Blood was collected on days 17, 24, and 32 after parturition routinely from the jugular vein into 5 mL test tubes and allowed to stand for coagulation at room temperature (18 to 22°C), then centrifuged 15 min at 3000 rpm. Blood serum was then deep-frozen at −20°C and later used for assessment of concentrations of progesterone and oestradiol-17 . Concentrations of progesterone in blood serum were assessed using the RIA method (RIA PROGESTERONE REF IM1188; IMMUNOTECH, A Beckman Coulter Co. ISO 9001, USA). Samples were assessed in duplicates. Analytical sensitivity (limit of detection) of progesterone was 0.03 ng/mL, and the intraassay and inter-assay coefficients of variation were ≤5.4% and ≤9.1%, respectively. Results are expressed in ng/mL. Concentrations of oestradiol- in blood serum were assessed using the RIA method (RIA ESTRADIOL REF IM1663; IMMUNOTECH, A Beckman Coulter Co. ISO 9001, USA). Analytical sensitivity was 4 pg/mL and the intra-assay and inter-assay coefficients of variation were ≤15.1% and ≤14.4% respectively. Results are expressed in pg/mL.

2.3. Ovary Sampling

Laparotomy with the ovariectomy was carried out in field conditions on days 17, 24, and 32 after parturition. The animals were deprived of food for 12–18 hours before surgery. General anaesthesia was induced with sodium pentobarbital [17]. The laparotomy procedure was reported previously [18]. The ovaries were carefully pulled into the operation wound and cut for histological processing.

2.4. Histological Processing

The ovaries were cut into smaller sections and fixed in 10% formalin neutralized with Ca2CO3. Then they were washed in 1% KOH solution dissolved in 80% ethanol for 5 hours, followed by water washing for 1 hour. Fixed and washed ovarian sections were drained in an increasing line of ethanol, supersaturated with methyl salicylate and benzene paraffin embedded in paraffin and sectioned at 5–7  . Sections of ovary tissue were stained with Mayer haematoxylin and eosin and some with Azan. The staining procedure was carried out in accordance with Vacek [19]. Stained sections were fixed in Canadian balsam.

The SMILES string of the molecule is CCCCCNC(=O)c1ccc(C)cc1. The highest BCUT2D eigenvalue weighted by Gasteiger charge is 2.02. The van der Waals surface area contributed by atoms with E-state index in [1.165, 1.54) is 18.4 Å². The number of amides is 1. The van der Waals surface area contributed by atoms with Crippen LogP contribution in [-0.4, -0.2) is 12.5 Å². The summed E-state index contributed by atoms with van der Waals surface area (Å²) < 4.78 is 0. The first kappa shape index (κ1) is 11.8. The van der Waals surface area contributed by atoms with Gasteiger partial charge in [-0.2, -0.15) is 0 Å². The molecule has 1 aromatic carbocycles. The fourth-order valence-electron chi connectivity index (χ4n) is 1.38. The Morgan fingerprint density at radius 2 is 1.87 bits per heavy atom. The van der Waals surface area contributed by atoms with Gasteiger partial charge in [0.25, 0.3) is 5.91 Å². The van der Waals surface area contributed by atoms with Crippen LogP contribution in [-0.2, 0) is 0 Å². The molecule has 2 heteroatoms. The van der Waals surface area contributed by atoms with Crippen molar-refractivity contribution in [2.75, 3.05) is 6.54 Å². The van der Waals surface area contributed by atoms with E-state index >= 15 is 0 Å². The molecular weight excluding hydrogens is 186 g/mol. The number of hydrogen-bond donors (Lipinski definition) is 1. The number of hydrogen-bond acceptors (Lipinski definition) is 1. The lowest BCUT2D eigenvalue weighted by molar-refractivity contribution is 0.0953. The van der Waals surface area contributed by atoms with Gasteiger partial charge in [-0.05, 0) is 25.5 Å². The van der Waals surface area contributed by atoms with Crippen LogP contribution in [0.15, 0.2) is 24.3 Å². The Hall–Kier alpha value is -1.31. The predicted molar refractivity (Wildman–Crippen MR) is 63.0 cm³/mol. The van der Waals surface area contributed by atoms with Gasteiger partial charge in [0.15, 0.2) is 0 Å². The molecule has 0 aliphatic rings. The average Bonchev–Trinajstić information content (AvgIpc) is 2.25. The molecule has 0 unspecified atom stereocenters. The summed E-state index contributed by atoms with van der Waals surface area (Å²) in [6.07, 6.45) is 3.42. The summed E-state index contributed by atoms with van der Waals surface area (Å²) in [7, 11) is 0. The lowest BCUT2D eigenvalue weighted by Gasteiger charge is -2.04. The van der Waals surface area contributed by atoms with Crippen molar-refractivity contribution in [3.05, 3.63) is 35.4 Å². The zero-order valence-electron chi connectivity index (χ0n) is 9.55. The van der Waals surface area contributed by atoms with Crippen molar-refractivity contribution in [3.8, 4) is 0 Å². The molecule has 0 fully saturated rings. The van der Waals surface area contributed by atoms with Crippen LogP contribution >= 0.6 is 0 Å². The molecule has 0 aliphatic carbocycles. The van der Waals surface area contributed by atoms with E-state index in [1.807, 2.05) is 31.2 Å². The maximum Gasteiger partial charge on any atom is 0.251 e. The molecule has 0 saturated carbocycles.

2.5. Image Processing

Ovarian sections were studied using the PC System for Image Processing LUCIA-G version 4.71 connected to a PAL GKB CCD camera CC-8603 for light microscopy with ZEISS Axiolab equipment (Carl Zeiss Co., Germany). Every 20th section was evaluated. The numbers and sizes of surface antral follicles were studied, and healthy and various types of atretic follicles (early atresia; definite atresia-collapsing, contracting, cystic; late atresia) according to the criteria described by Marion et al. [14] were detected. The thicknesses of granulose and theca layers in healthy, early atretic, contracting and collapsing atretic follicles were calculated from five measurements of a specific layer perpendicular to the basal membrane. Single layers in late atretic follicles appeared mixed and were not distinguishable, so these follicles were excluded from the measurements. Follicles with cystic atresia were excluded as well, due to the very thin theca layer (<30  ) and reduction of the granulose layer to one row connected into a chain.

2.6. Statistical Analysis

The concentrations of progesterone and oestradiol-17 in blood serum, sizes and numbers of healthy and atretic follicles and thicknesses of granulose and theca layers were statistically assessed based on the arithmetic mean and its S.E. Variances between the days were compared using one-way ANOVA with Tukey’s posttest (GraphPad Prism 3.0 for Windows, GraphPad Software, San Diego California USA). Statistical significance is marked with a superscript star and defined as .

3. Results

Progesterone and oestradiol-17 concentrations were maintained at relatively low levels and there was no significant difference between the days postpartum (Table 1).


Animals Progesterone (ng/mL)Oestradiol-17 (ng/mL)

Ewes 17 days pp11
Ewes 24 days pp17
Ewes 32 days pp16